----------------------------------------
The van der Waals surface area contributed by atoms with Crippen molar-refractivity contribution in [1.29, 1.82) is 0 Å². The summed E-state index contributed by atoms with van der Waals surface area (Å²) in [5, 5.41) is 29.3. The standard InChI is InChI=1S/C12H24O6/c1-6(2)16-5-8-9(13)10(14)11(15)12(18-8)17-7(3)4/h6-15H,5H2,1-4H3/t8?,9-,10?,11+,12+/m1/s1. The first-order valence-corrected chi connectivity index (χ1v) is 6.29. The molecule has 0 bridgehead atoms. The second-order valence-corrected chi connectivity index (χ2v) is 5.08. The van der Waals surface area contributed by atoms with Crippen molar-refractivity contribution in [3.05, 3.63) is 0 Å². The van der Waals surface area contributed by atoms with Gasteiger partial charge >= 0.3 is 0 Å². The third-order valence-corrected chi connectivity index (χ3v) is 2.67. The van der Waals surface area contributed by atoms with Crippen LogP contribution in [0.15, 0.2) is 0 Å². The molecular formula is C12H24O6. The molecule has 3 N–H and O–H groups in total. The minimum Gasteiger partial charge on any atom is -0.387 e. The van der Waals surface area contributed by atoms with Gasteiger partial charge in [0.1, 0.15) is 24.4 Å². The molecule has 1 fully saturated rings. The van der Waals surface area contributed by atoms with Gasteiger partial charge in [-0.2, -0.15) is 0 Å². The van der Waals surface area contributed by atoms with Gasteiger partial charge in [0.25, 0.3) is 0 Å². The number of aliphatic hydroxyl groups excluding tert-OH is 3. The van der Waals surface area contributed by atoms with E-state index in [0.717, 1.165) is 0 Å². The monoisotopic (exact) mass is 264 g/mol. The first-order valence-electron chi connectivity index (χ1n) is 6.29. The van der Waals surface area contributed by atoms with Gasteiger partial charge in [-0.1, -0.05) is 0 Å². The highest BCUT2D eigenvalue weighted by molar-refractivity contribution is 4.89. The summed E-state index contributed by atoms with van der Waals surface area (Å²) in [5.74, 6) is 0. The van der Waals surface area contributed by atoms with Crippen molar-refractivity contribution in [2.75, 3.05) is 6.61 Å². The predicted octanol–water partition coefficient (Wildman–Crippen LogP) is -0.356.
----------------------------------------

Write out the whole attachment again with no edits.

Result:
The van der Waals surface area contributed by atoms with Crippen molar-refractivity contribution in [1.29, 1.82) is 0 Å². The summed E-state index contributed by atoms with van der Waals surface area (Å²) in [5, 5.41) is 29.3. The standard InChI is InChI=1S/C12H24O6/c1-6(2)16-5-8-9(13)10(14)11(15)12(18-8)17-7(3)4/h6-15H,5H2,1-4H3/t8?,9-,10?,11+,12+/m1/s1. The first-order valence-corrected chi connectivity index (χ1v) is 6.29. The molecule has 0 bridgehead atoms. The second-order valence-corrected chi connectivity index (χ2v) is 5.08. The van der Waals surface area contributed by atoms with Crippen molar-refractivity contribution in [3.05, 3.63) is 0 Å². The van der Waals surface area contributed by atoms with Gasteiger partial charge >= 0.3 is 0 Å². The third-order valence-corrected chi connectivity index (χ3v) is 2.67. The van der Waals surface area contributed by atoms with Crippen LogP contribution in [0.15, 0.2) is 0 Å². The molecular formula is C12H24O6. The molecule has 3 N–H and O–H groups in total. The minimum Gasteiger partial charge on any atom is -0.387 e. The van der Waals surface area contributed by atoms with Gasteiger partial charge in [0.1, 0.15) is 24.4 Å². The molecule has 1 fully saturated rings. The van der Waals surface area contributed by atoms with Gasteiger partial charge in [-0.2, -0.15) is 0 Å². The van der Waals surface area contributed by atoms with Gasteiger partial charge in [0.25, 0.3) is 0 Å². The number of aliphatic hydroxyl groups excluding tert-OH is 3. The van der Waals surface area contributed by atoms with E-state index in [0.717, 1.165) is 0 Å². The monoisotopic (exact) mass is 264 g/mol. The first-order valence-electron chi connectivity index (χ1n) is 6.29. The van der Waals surface area contributed by atoms with Gasteiger partial charge in [-0.1, -0.05) is 0 Å². The highest BCUT2D eigenvalue weighted by molar-refractivity contribution is 4.89. The summed E-state index contributed by atoms with van der Waals surface area (Å²) in [5.74, 6) is 0. The van der Waals surface area contributed by atoms with Crippen molar-refractivity contribution in [2.75, 3.05) is 6.61 Å². The predicted octanol–water partition coefficient (Wildman–Crippen LogP) is -0.356.